Under a Delhi flyover, Van Phool School is changing the lives of young children

On a regular day, around 150 students reach their makeshift school under the Mayur Vihar flyover in Delhi. The school runs in two separate shanties.

On a regular day at 7 AM, around 140-150 students reach their makeshift school under the Mayur Vihar flyover in Delhi. The school runs in two separate shanties made of bamboo and wood, one for children below five years and the other for classes 4th and above. 

Students from nearby villages study all subjects and take part in extracurricular activities. They even appear for exams every 15 days. Apart from free education, these children are also served hot and fresh midday meals every day.

The school is run by three teachers, and at times, people from nearby areas visit and donate stationery, books or other educational supplies to these children. Naresh, the founder of this makeshift school, has worked hard to make this as sustainable as possible. He has used an old bamboo temple as the storeroom, waste tarpaulin sheet for shelter and discarded benches from private schools as the furniture. The two washroom facilities were donated by an NGO. Some people also donated a few saplings for the open area. 

Naresh began teaching in 2011 when he migrated from his village in Uttar Pradesh. He is currently preparing for the UPSC exams.

“Running a school for 150 students every day is not easy. We as a community should come forward and see it as a challenge. Our civil society should take out time and shape their lives, especially in the time of COVID-19”, says Naresh.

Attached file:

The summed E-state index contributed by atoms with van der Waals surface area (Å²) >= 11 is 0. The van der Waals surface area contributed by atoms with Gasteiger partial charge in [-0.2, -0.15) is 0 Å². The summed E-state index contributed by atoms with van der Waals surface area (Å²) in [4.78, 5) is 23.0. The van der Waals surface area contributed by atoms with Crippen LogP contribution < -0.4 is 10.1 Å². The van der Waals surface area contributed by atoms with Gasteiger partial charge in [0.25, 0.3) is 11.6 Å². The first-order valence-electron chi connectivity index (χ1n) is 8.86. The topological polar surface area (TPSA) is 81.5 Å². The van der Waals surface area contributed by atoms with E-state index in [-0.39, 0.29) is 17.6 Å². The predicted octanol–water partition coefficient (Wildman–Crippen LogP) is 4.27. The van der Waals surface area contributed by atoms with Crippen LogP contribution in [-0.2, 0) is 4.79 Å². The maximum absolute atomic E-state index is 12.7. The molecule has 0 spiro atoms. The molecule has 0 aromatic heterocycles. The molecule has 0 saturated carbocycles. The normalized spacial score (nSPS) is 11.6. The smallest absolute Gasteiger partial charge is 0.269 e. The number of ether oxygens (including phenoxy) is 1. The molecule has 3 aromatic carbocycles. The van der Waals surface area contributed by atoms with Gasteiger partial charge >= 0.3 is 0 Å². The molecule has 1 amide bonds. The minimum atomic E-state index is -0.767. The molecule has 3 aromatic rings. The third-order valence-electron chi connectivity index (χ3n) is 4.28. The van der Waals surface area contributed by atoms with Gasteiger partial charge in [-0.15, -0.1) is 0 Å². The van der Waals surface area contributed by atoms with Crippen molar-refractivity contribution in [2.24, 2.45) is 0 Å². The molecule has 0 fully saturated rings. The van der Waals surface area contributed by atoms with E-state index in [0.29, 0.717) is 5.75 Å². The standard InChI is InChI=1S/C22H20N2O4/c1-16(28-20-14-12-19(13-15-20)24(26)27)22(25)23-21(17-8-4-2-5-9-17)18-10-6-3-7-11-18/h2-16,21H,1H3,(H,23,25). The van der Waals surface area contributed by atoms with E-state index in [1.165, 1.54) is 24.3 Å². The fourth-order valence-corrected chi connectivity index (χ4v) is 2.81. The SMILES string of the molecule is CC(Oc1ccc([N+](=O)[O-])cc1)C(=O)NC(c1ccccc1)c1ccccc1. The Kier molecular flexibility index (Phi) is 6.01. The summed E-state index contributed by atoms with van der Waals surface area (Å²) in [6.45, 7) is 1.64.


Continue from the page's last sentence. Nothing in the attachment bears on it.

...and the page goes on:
At a time when the pandemic brought disruption in education, this makeshift school brought relief to the worried parents and children. Almost none of their parents own a smartphone, in fact, there is not a single mobile phone in many households. 

Most of the parents of these children are domestic help, farmers, or drivers. Amid the pandemic, these students have been taught social distancing, proper hygiene, and necessary precautions. 

“We love studying here. Our favourite subjects are Maths and Science. I want to become a teacher when I grow up. I will also teach students”, says Akash.

And this isn’t the only one.  In northeast Delhi’s Yamuna Khadar area, temporary schools,  also known as “Van Phool Schools”, imparting free education to children is a common sight. There are many volunteers and teachers who spare a few hours every day.

Khushboo Kawat, a teacher here currently pursuing Political Science Honours at Delhi University’s PGDAV college, teaches students from class 5th till 10th.

“We have seen a drastic improvement in almost every student. All of them know how to read and write. They are motivated to follow their dreams,” says Khushboo.

Each day after teaching between 7 to 10 AM, the teachers disperse to attend their own online classes. Many have themselves been students of the Van Phool schools. As the clock turns to 10 AM, teachers wipe clean their whiteboards and the students prepare to head home.

Edited by Affirunisa Kankudti


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